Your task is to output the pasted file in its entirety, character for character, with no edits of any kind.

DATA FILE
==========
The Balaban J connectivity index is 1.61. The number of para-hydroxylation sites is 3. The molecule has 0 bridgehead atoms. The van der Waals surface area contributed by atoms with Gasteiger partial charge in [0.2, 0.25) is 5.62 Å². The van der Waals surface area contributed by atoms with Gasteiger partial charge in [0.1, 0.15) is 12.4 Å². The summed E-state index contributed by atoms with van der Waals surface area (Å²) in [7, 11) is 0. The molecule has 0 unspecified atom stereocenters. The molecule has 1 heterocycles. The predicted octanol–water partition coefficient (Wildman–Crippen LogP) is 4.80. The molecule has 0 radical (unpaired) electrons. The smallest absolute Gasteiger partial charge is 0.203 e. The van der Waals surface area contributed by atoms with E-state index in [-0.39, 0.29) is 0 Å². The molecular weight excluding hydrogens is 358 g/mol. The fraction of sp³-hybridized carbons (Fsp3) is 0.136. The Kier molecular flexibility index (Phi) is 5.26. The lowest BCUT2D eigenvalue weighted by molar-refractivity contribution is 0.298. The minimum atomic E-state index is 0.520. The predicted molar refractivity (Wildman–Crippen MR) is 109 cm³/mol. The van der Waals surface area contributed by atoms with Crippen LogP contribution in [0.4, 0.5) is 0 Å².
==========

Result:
The Balaban J connectivity index is 1.61. The number of para-hydroxylation sites is 3. The molecule has 0 bridgehead atoms. The van der Waals surface area contributed by atoms with Gasteiger partial charge in [0.2, 0.25) is 5.62 Å². The van der Waals surface area contributed by atoms with Gasteiger partial charge in [0.1, 0.15) is 12.4 Å². The summed E-state index contributed by atoms with van der Waals surface area (Å²) in [7, 11) is 0. The molecule has 0 unspecified atom stereocenters. The molecule has 1 heterocycles. The predicted octanol–water partition coefficient (Wildman–Crippen LogP) is 4.80. The molecule has 0 radical (unpaired) electrons. The smallest absolute Gasteiger partial charge is 0.203 e. The van der Waals surface area contributed by atoms with E-state index in [-0.39, 0.29) is 0 Å². The molecular weight excluding hydrogens is 358 g/mol. The fraction of sp³-hybridized carbons (Fsp3) is 0.136. The Kier molecular flexibility index (Phi) is 5.26. The lowest BCUT2D eigenvalue weighted by molar-refractivity contribution is 0.298. The minimum atomic E-state index is 0.520. The predicted molar refractivity (Wildman–Crippen MR) is 109 cm³/mol. The van der Waals surface area contributed by atoms with Crippen LogP contribution in [0.4, 0.5) is 0 Å².